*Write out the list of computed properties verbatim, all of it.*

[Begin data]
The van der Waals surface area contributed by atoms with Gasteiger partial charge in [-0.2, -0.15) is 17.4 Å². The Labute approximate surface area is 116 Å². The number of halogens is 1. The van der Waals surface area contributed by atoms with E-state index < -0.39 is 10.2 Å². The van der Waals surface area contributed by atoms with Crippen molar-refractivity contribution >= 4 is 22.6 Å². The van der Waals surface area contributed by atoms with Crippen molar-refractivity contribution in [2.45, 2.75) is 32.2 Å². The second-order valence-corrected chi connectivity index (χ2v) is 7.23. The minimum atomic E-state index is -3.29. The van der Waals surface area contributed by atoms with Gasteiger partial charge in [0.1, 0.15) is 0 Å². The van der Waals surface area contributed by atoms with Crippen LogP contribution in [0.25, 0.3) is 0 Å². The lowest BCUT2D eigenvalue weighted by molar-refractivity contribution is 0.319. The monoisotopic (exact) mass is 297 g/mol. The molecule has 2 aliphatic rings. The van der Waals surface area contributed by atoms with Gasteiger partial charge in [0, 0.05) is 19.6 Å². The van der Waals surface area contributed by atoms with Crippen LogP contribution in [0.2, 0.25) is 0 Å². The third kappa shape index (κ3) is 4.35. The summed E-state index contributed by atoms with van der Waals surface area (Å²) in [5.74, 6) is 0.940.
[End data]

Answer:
The van der Waals surface area contributed by atoms with Gasteiger partial charge in [-0.2, -0.15) is 17.4 Å². The Labute approximate surface area is 116 Å². The number of halogens is 1. The van der Waals surface area contributed by atoms with E-state index < -0.39 is 10.2 Å². The van der Waals surface area contributed by atoms with Crippen molar-refractivity contribution >= 4 is 22.6 Å². The van der Waals surface area contributed by atoms with Crippen molar-refractivity contribution in [2.45, 2.75) is 32.2 Å². The second-order valence-corrected chi connectivity index (χ2v) is 7.23. The minimum atomic E-state index is -3.29. The van der Waals surface area contributed by atoms with Gasteiger partial charge in [0.1, 0.15) is 0 Å². The van der Waals surface area contributed by atoms with Crippen LogP contribution in [0.25, 0.3) is 0 Å². The lowest BCUT2D eigenvalue weighted by molar-refractivity contribution is 0.319. The monoisotopic (exact) mass is 297 g/mol. The molecule has 2 aliphatic rings. The van der Waals surface area contributed by atoms with Gasteiger partial charge in [0, 0.05) is 19.6 Å². The van der Waals surface area contributed by atoms with Crippen LogP contribution in [0.2, 0.25) is 0 Å². The third kappa shape index (κ3) is 4.35. The summed E-state index contributed by atoms with van der Waals surface area (Å²) in [5.74, 6) is 0.940.